FCC Takes Aim at China with Proposed Limits on USF Recipients’ Purchase of Equipment and Services


A pending Federal Communications Commission (FCC) Notice of Proposed Rule Making (NPRM) raises new national security concerns about the equipment and services used by Universal Service Fund (USF) beneficiaries. Specifically, the NPRM would seek comment on whether and how the FCC should prohibit USF funds from being used to purchase equipment or services provided by a company deemed to pose a national security threat to communications networks or the communications supply chain.

If approved, the NPRM will:

  • Propose and seek comment on a rule prohibiting the use of universal service support to purchase equipment or services from any company posing a national security threat; and
  • Seek comment on implementation – including, but not limited to:
    • Guidance on the types of equipment and services that should be covered;
    • How to provide guidance to USF recipients; and
    • Cost benefit analysis on the impact of the rule.

How to Determine a “National Security Risk”

The NPRM would seek guidance on how to determine what type of company may be a national security threat. The question of determining what companies pose a national security threat is fraught. It raises both economic and diplomatic concerns, and crafting a coherent and consistent policy could be a challenge. Nonetheless, the NPRM would suggest three approaches to this dilemma:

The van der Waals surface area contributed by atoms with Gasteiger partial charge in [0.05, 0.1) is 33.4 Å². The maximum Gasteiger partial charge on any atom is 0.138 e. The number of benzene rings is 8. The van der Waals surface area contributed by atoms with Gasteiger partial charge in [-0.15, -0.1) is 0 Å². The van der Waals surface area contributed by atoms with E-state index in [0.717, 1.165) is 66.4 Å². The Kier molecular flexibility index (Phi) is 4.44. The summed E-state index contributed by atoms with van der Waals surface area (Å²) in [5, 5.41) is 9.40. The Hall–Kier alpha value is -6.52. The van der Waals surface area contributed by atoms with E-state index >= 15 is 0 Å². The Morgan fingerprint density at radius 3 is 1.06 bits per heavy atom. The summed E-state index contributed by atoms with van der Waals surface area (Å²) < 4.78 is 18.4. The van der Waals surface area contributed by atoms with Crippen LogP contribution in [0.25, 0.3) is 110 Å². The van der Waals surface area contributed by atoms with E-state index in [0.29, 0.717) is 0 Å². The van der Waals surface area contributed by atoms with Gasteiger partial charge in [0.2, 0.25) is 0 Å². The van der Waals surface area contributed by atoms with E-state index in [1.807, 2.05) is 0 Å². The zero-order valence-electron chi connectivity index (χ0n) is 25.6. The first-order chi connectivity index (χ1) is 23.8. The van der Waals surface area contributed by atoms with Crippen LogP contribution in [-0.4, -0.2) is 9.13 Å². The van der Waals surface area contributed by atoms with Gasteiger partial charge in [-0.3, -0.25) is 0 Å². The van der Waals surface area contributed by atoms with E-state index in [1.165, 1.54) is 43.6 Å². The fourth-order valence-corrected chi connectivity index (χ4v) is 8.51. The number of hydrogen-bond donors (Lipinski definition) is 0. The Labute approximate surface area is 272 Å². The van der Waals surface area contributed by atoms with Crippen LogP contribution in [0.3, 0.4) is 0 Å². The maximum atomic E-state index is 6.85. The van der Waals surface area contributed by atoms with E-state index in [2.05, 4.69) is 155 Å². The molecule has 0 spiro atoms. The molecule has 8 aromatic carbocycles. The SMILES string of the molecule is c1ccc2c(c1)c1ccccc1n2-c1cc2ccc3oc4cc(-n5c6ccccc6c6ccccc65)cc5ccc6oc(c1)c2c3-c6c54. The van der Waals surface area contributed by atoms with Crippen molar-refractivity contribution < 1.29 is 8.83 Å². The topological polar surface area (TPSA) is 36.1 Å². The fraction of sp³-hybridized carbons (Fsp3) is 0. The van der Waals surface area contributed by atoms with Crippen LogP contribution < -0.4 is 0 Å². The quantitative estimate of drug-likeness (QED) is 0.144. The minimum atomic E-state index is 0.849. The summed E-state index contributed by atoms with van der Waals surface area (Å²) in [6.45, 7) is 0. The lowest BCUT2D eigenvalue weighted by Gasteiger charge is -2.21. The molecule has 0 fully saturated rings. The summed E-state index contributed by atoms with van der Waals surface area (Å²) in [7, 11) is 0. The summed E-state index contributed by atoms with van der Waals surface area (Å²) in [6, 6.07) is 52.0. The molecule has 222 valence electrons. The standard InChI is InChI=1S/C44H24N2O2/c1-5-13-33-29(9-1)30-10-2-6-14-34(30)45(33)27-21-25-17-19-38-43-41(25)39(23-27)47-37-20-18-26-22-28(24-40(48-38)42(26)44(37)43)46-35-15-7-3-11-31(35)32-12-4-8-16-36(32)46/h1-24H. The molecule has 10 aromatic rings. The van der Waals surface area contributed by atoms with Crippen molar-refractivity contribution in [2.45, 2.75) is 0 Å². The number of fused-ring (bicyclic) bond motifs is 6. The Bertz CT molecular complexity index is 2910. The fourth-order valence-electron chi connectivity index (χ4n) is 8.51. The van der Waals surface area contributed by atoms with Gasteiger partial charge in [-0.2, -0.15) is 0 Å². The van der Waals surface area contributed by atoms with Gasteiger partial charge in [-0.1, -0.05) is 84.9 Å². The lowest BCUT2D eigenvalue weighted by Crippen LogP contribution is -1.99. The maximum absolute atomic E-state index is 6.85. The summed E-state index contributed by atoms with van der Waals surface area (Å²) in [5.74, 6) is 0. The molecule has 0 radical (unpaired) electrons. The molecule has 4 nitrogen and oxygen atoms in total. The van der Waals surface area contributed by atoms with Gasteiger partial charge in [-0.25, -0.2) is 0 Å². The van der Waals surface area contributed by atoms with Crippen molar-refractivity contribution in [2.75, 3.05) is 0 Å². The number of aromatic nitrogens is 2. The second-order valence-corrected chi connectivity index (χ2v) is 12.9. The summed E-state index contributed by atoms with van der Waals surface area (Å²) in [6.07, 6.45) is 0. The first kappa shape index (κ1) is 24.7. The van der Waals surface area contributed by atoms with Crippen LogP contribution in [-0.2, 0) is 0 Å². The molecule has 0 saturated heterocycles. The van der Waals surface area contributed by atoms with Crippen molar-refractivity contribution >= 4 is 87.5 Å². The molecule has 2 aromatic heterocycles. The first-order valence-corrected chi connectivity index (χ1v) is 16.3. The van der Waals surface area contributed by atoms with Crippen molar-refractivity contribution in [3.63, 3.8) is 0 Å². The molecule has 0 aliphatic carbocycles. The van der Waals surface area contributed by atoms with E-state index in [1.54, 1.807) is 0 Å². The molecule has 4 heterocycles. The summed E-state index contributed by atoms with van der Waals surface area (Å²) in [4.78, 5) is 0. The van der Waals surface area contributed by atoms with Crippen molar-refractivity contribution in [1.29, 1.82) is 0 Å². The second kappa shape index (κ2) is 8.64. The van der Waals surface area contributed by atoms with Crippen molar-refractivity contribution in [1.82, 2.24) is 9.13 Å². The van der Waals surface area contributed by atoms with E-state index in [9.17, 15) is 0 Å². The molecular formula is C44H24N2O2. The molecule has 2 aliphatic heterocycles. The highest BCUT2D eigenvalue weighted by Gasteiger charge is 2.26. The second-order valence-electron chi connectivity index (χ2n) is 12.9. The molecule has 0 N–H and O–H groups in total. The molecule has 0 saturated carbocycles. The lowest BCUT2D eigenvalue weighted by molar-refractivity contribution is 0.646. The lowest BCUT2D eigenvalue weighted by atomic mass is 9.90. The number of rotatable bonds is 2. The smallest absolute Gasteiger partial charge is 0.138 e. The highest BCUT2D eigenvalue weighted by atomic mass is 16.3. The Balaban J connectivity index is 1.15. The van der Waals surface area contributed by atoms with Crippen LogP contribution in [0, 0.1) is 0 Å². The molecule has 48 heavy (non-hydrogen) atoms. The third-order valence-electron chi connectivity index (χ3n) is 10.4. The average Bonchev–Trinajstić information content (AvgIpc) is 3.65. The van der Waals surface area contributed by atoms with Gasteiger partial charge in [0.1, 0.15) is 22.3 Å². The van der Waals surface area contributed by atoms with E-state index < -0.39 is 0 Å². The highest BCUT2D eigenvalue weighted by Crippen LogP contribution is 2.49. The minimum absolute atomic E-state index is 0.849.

1. Criteria designated by the FCC to include:
    1. (1) any company that has been prohibited from bidding on a contract or otherwise participating in Federal Government practices for reasons of national security; or
    2. (2) any company the Federal Government has prohibited from procuring or obtaining equipment or services;
  2. Reliance on existing statutes, such as the National Defense Authorization Act; or
  3. Delegating the task of maintaining a list of possible threats to another agency.

How will this be Implemented and Enforced? 

The new rule would not apply retroactively to equipment already in use and would only require that any upgrades made or new equipment purchased comply with the new rules. Enforcement may include input from USAC and periodic auditing. The FCC will also consider penalties for USF users who inappropriately use funds under the rules, including potentially suspending such users from USF support.

The draft NPRM also would ask if the Commission should phase in the proposed rules gradually. Specifically, the NPRM would seek guidance on whether special considerations should be given to entities less capable of implementation – such as schools, rural health care facilities, or small businesses. It would seek comment on the proposed rules’ impact on multi-year contracts as well.

How to Prepare

If implemented, this rule could significantly impact USF beneficiaries. Attorneys at The CommLaw Group are well versed on these complexities and are experienced in dealing with auditors and helping clients comply with new FCC regulations. If you have any questions about the draft NPRM, please contact the attorney assigned to your account, or contact Jonathan S. Marashlian, jsm@commlawgroup.com, or Seth L. Williams, slw@commlawgroup.com.

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